What if Arrested Development is the most popular? But since that show is not airing on TV they don’t want people to like it more, they want people to like The Office more so they can get those people to tune in on Thursdays to sell more advertising. Is their new show Community, which is on the top row for most popular, among the most viewed? Doubtful, I bet they want more people to be exposed to the show since they have a lot riding on it becoming a success. Does Hulu take stocking fees like in supermarkets where networks pay them to put their show on the homepage? Maybe.
For sure they have some good reasons why they don’t reveal which shows get the most views.
October 30th, 2009
I think the correct way to do marketing, or the way the current landscape demands, can be explained using a metaphor having to do with comparing advertising to a rocket ship:
Whats Wrong With Big Rocket Ships (AKA Traditional Advertising):
1. Traditional rocket ships are big, complex and are explicitly designed to be controlled. These design requirements result in a huge increase in their cost and complexity, and decrease dramatically the probability of the success for the mission. Likewise, a traditional marketing plan is made to be as big and encompassing as possible. Since there is so much riding on it, the marketing must be controlled. With rocket ships and traditional marketing plans, it’s make it or break it.
2. A Rocket ship uses 80% of its fuel in lift off. Once it gets past the lift off stage its pretty much on its way. Likewise, it takes 80% of the marketing budget to launch a new campaign before it has a chance at catching on. What if the idea is a dud and you can’t tell until after spending 80% of the budget?
3.With the rocket ship costing so much money and taking so much time, it needs to be successful. Traditionally we are continually looking for a “hit” in advertising, something that will spread and become part of pop culture. While trying to predict the likely success of a chosen brand message being a hit, inordinate amounts of money and energy are spent, often, all in vain. Who knows what will be a “hit”? Nobody.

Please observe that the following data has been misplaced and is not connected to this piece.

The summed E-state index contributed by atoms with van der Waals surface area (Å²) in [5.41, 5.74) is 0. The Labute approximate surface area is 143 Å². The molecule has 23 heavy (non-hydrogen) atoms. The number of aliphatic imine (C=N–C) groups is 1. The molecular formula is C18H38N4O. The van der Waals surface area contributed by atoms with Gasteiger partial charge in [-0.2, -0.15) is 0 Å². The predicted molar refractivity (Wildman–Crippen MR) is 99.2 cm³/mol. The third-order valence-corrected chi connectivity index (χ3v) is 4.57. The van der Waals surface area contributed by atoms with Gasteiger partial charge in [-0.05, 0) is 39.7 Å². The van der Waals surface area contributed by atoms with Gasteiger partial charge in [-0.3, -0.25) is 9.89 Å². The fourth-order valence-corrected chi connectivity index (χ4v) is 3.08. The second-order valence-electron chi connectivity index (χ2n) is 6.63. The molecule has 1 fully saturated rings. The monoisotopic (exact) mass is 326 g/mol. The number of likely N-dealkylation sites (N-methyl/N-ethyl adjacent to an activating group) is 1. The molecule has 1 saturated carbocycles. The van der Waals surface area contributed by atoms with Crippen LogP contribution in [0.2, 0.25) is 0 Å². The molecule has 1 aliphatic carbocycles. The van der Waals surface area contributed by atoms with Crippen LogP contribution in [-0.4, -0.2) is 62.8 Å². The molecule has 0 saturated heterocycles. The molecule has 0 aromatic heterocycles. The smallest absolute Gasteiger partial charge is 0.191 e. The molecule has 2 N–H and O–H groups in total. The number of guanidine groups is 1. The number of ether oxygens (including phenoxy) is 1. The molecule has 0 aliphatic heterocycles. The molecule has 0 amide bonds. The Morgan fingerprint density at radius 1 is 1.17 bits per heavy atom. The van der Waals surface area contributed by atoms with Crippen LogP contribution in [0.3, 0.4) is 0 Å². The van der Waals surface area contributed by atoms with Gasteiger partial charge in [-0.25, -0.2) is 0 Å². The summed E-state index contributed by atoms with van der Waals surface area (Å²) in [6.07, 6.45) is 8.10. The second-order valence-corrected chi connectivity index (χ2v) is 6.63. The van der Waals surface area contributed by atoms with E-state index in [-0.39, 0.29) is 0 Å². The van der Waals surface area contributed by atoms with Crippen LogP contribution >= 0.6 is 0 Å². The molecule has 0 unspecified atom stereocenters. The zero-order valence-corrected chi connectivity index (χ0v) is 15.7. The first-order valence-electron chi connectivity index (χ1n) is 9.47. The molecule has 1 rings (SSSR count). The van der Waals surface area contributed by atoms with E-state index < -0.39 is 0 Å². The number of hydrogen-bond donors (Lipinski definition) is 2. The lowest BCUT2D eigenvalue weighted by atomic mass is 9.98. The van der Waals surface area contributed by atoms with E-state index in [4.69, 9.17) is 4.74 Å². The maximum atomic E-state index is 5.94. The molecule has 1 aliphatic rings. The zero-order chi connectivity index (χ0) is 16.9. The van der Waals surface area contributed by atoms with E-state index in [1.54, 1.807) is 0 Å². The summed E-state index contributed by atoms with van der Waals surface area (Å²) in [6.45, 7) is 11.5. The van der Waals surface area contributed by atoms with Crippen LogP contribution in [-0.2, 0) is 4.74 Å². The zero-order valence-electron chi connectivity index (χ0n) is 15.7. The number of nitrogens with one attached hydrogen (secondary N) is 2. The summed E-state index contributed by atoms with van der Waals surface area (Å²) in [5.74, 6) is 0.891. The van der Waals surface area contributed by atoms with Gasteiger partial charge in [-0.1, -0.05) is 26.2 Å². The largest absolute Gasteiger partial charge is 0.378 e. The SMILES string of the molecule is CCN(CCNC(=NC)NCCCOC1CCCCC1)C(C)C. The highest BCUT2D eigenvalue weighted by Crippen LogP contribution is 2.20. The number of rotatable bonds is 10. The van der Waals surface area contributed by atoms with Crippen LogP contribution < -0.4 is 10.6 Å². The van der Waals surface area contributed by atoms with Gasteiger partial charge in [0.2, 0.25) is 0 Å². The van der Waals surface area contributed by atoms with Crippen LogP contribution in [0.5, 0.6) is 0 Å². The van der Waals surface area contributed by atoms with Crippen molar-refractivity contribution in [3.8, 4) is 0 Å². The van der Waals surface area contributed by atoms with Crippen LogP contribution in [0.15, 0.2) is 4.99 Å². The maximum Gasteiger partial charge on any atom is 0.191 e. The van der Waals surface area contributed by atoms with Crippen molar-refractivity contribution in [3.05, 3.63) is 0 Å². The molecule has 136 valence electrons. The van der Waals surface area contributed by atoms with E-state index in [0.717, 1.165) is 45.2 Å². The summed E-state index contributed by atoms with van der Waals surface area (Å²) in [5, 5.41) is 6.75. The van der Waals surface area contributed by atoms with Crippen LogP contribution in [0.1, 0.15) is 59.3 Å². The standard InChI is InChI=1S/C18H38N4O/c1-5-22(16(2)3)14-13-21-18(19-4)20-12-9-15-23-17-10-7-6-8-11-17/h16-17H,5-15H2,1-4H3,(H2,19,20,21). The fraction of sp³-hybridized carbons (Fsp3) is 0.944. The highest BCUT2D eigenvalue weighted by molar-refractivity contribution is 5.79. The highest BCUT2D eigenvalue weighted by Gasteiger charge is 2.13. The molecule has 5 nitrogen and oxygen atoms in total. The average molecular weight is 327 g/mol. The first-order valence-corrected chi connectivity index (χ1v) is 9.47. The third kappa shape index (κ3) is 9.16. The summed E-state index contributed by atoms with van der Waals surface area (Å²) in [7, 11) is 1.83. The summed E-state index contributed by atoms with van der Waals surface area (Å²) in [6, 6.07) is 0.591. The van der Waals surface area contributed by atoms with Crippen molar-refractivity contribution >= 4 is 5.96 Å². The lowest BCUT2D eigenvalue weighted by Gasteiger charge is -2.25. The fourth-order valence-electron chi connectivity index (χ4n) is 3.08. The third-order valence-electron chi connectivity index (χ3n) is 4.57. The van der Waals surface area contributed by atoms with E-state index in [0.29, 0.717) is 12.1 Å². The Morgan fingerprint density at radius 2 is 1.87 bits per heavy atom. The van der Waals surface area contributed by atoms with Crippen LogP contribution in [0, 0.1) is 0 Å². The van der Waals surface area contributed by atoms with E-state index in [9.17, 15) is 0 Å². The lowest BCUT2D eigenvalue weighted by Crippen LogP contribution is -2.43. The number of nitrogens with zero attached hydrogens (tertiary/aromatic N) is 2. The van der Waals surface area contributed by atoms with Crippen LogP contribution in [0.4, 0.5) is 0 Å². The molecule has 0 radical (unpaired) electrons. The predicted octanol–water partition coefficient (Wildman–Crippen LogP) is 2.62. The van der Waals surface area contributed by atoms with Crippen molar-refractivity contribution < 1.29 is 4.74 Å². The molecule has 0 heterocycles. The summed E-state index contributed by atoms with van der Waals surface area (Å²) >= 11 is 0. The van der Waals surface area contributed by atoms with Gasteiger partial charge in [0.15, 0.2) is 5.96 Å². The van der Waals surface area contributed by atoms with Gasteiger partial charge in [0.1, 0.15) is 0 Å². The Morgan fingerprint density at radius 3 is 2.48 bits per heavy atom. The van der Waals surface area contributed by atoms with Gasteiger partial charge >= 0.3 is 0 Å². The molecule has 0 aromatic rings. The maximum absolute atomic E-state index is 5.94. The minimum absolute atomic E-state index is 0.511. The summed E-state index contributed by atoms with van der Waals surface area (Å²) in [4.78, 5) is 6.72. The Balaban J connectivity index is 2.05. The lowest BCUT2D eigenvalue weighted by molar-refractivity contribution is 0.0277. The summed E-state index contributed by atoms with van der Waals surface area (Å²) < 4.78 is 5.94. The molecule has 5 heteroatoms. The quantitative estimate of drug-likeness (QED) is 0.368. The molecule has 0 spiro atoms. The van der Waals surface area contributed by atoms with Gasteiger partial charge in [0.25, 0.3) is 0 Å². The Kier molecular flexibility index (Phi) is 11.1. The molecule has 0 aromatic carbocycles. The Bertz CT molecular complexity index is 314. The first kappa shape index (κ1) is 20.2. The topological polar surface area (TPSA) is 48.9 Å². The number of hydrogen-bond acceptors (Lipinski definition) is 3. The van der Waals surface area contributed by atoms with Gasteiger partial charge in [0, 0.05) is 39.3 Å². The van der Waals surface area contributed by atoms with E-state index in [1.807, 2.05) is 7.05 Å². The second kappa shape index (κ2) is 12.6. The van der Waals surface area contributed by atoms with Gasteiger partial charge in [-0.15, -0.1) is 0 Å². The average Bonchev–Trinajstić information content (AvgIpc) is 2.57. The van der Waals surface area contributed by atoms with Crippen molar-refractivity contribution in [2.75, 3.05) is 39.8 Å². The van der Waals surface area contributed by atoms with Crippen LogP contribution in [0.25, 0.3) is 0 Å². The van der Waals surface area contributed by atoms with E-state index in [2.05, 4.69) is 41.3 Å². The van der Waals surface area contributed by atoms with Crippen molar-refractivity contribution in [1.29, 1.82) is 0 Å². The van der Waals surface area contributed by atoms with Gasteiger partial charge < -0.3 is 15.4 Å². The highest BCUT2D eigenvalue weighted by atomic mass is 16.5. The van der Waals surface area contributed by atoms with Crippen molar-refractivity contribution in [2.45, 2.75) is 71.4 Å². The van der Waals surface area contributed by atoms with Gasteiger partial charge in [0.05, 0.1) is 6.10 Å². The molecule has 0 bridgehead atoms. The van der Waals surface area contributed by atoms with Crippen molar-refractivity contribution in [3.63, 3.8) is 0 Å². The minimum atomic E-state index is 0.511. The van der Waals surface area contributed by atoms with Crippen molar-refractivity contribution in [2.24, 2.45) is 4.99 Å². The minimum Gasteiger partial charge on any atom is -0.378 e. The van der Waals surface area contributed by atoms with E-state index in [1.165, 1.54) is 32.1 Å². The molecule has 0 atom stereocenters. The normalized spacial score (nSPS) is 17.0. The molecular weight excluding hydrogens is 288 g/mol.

The Solution To The Traditional Rocket Ship Is Replacing It With Hundreds Or More Mini-Rockets:
1. Mini-rockets are cheap to make and launch. And since you don’t have to rely on only one to succeed dramatically well, they don’t need to be built in with fail-proof security and reliability (the reason why traditional rockets cost so much and take so long to build.)
2. Continually measuring the mini-rockets as they go, you can build on the ones that are working and cut back on the ones that aren’t in real-time. Having a budget split up this way allows you to not waste more money than is needed before cutting back on ideas that aren’t working. By relinquishing control, the mini-rockets would be on their own, only bothering to send back whatever they discover.
3. No one knows what is going to be a hit. It’s also hard to tell which demographic will best respond to any particular media. But you stand a better chance at finding a hit with a hundred estimated guesses at a dozen different demographics than one big idea. Then, after launching the multiple mini rockets, you can let the data tell you which one is the best and continue to fund that one.
This strategy requires the brand to forgo the single-minded brand proposition and embrace long tail thinking. Every brand has more than one potentially ideal consumer. But the big rocket ship’s only option is to target one demographic broadly to capture as many people in that demo as possible. This creates a bland campaign that doesn’t resonate perfectly with anyone since it’s trying to attract as many people as possible by being broad. Targeting the “edges” of the tail instead of the masses, or “head” of the tail, requires narrowing your list down to those most likely, most interested people and ignore everyone else.With mini-rockets you can target very specific demographics with a very specific message. Sure, the amount of people you are reaching is less but your chance for success is higher. This is also much cheaper. Target a dozen different demos and try sending a rocket to them all. These smaller niches, in aggregate, can be composed of as many people as the “head” of the tail and stand a better chance of accepting and spreading your brand.
October 27th, 2009